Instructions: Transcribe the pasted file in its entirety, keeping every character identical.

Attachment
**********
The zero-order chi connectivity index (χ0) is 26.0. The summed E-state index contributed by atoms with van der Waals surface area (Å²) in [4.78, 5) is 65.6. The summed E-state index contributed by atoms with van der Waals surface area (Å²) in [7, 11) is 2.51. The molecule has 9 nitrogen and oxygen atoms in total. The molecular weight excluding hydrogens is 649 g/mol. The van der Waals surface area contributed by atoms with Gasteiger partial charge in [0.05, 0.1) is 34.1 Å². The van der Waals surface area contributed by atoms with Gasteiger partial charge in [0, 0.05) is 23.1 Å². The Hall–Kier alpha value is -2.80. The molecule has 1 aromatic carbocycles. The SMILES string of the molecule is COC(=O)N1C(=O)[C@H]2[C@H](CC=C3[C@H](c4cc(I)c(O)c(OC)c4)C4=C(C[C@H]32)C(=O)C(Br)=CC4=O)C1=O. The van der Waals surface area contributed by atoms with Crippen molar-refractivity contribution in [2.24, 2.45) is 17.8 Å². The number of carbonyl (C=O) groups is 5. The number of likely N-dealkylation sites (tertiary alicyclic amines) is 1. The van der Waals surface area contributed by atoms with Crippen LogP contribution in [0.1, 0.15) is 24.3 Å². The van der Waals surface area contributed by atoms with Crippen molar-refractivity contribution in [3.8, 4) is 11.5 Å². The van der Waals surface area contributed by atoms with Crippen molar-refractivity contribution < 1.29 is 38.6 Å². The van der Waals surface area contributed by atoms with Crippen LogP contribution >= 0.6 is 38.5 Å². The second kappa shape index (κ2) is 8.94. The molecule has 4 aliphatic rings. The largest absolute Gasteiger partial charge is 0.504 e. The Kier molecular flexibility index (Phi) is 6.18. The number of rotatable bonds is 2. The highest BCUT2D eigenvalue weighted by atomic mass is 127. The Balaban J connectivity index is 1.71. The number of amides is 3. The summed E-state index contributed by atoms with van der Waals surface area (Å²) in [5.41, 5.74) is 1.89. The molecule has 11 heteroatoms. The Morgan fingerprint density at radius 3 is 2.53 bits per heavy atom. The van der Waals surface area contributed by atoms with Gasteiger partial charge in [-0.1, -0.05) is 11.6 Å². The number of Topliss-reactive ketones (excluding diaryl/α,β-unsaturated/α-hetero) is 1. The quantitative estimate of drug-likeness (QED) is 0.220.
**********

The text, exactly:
The zero-order chi connectivity index (χ0) is 26.0. The summed E-state index contributed by atoms with van der Waals surface area (Å²) in [4.78, 5) is 65.6. The summed E-state index contributed by atoms with van der Waals surface area (Å²) in [7, 11) is 2.51. The molecule has 9 nitrogen and oxygen atoms in total. The molecular weight excluding hydrogens is 649 g/mol. The van der Waals surface area contributed by atoms with Gasteiger partial charge in [0.05, 0.1) is 34.1 Å². The van der Waals surface area contributed by atoms with Gasteiger partial charge in [0, 0.05) is 23.1 Å². The Hall–Kier alpha value is -2.80. The molecule has 1 aromatic carbocycles. The SMILES string of the molecule is COC(=O)N1C(=O)[C@H]2[C@H](CC=C3[C@H](c4cc(I)c(O)c(OC)c4)C4=C(C[C@H]32)C(=O)C(Br)=CC4=O)C1=O. The van der Waals surface area contributed by atoms with Crippen molar-refractivity contribution in [2.24, 2.45) is 17.8 Å². The number of carbonyl (C=O) groups is 5. The number of likely N-dealkylation sites (tertiary alicyclic amines) is 1. The van der Waals surface area contributed by atoms with Crippen LogP contribution in [0.1, 0.15) is 24.3 Å². The van der Waals surface area contributed by atoms with Crippen molar-refractivity contribution in [3.8, 4) is 11.5 Å². The van der Waals surface area contributed by atoms with Crippen molar-refractivity contribution < 1.29 is 38.6 Å². The van der Waals surface area contributed by atoms with Crippen LogP contribution >= 0.6 is 38.5 Å². The second kappa shape index (κ2) is 8.94. The molecule has 4 aliphatic rings. The largest absolute Gasteiger partial charge is 0.504 e. The Kier molecular flexibility index (Phi) is 6.18. The number of rotatable bonds is 2. The highest BCUT2D eigenvalue weighted by atomic mass is 127. The Balaban J connectivity index is 1.71. The number of amides is 3. The summed E-state index contributed by atoms with van der Waals surface area (Å²) in [5.41, 5.74) is 1.89. The molecule has 11 heteroatoms. The Morgan fingerprint density at radius 3 is 2.53 bits per heavy atom. The van der Waals surface area contributed by atoms with Gasteiger partial charge in [-0.1, -0.05) is 11.6 Å². The number of Topliss-reactive ketones (excluding diaryl/α,β-unsaturated/α-hetero) is 1. The quantitative estimate of drug-likeness (QED) is 0.220.